Eric LiBassi doesn’t like the term mixtape.
“I just think of a random guy on the street being like ‘Yo, listen to my mixtape,’” LiBassi said. “I guess I just like calling it a project. It’s just a body of work that showcases me a little bit more.”
And that’s exactly what he’s doing.
LiBassi, 19, just released his first single, “Small Hearts,” on Soundcloud this September. A two-part single, it’s LiBassi’s debut on the rap scene.
“I actually wrote that one last year in Syracuse,” LiBassi, now a sophomore, said. “It was just free flowing thought, I guess. The whole song was pretty much written in one day. It was just a lot about how I was feeling.”
LiBassi layered his quick and thoughtful lyrics over a carefully chosen beat created by producer Tom Misch.
“A lot of what I do is essentially writing verses down without any music, and then try to find good music that goes with it,” LiBassi said. ” It’s definitely one of my favorite beats ever. It’s just more old, timey, classic hip-hop influenced stuff, which I prefer.”
While LiBassi’s sound is unique, what really sets him apart is his ability to make it personal.
“I try to write pretty honestly, which can be scary sometimes because everyone has thoughts in their heads that they don’t really share with other people,” LiBassi said. “I talk about things that pertain to me. I don’t think I have any lyrics about driving cars I don’t have. Stuff like that doesn’t make sense to me.”
What does make sense to LiBassi is drawing upon his own experiences, talking about his family and what he’s seen growing up in his hometown of Boston, Massachusetts.
LiBassi’s time at Syracuse has also had a significant impact on his music.
“Originally it started off with things I didn’t really like and would just kind of question,” LiBassi said. “That was me being a little close minded and just assuming the worst in people. You just gotta cut people some slack and show them a little more of yourself.”
As LiBassi began to open up and share his music, he soon found himself surrounded by a tight circle of supportive friends.
“I guess I just learned that as much as I believe in myself and the vision that I have for it, it’s important to get other people’s feedback,” LiBassi said. “Sometimes you think you’re better than you are. My friends are supportive and kind of keep me in check.”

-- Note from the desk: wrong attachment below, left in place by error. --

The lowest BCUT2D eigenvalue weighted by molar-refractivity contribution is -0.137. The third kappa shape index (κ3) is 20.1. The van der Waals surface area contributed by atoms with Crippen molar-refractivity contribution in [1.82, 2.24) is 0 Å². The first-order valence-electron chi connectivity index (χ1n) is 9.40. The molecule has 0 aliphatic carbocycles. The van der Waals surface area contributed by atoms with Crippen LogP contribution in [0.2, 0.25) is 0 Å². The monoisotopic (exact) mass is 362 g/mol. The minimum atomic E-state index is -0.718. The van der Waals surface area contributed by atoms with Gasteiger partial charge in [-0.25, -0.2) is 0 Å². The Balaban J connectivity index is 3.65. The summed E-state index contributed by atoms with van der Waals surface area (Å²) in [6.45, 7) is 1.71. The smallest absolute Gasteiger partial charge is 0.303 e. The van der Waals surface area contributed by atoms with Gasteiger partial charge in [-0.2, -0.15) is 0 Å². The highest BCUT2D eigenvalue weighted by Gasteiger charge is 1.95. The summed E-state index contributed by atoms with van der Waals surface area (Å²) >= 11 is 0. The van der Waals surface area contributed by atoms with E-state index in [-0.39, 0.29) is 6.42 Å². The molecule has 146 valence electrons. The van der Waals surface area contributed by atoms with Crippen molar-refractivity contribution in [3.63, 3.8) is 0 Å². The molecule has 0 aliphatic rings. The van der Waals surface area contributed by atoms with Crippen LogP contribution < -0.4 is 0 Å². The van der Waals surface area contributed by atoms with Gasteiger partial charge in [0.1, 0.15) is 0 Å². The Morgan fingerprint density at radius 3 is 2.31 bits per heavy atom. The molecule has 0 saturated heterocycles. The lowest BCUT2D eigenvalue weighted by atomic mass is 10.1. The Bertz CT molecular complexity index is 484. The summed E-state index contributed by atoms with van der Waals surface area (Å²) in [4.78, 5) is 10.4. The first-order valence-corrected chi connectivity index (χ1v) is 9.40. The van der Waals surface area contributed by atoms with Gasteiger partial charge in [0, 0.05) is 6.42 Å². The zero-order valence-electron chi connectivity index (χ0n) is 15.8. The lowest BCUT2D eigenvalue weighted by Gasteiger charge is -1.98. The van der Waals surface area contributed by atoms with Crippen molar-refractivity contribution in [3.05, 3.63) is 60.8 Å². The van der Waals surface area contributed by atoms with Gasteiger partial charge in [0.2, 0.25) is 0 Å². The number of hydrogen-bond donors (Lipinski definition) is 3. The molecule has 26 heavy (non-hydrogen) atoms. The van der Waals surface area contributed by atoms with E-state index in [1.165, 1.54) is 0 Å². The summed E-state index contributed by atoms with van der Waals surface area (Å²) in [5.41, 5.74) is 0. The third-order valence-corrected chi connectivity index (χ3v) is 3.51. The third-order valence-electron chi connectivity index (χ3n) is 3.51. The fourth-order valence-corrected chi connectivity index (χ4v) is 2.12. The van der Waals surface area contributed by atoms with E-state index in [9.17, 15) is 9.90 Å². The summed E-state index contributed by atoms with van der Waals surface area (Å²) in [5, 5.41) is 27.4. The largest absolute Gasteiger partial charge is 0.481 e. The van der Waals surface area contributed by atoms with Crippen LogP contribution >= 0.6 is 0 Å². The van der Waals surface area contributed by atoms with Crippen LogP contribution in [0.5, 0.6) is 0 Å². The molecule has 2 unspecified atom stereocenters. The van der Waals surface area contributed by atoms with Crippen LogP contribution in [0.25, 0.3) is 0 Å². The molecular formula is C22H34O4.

LiBassi is especially close with his older brother Jake, frequently referencing their strong relationship.
“I would definitely not be doing any of this without him,” LiBassi said.
This summer the two brothers holed up in their basement for 10 days straight, making music and bouncing ideas off of one another.
“That was an experience I’ll never forget for sure,” LiBassi said.
In just a few short months, LiBassi has come a long way from basement freestyles. In addition to his song release, LiBassi performed his first gig at the Great New York State Fair in September.
“I wasn’t as scared as I thought I’d be,” LiBassi said. “To me, this is something I’ve planned on doing for a while. But during the week leading up to it, there were definitely times I was in my room rapping in the mirror like a fucking weirdo.”
Later this month, he will be opening for artist Michael Christmas at the Westcott Theater, and he doesn’t intend to stop there. By March, he plans to have a full project out, and even a music video or two.
He even joked, “My mom’s birthday is in March, so I’ll be celebrating that.”
For now, LiBassi’s aspirations are clear.
“I want to connect with people through music,” LiBassi said. “I’ve found that some of my favorite music that’s helped me through a lot, has come from random 19 year old kids that I’ve never met. I’d love if that could be me someday, creating something way bigger than me or my friends.”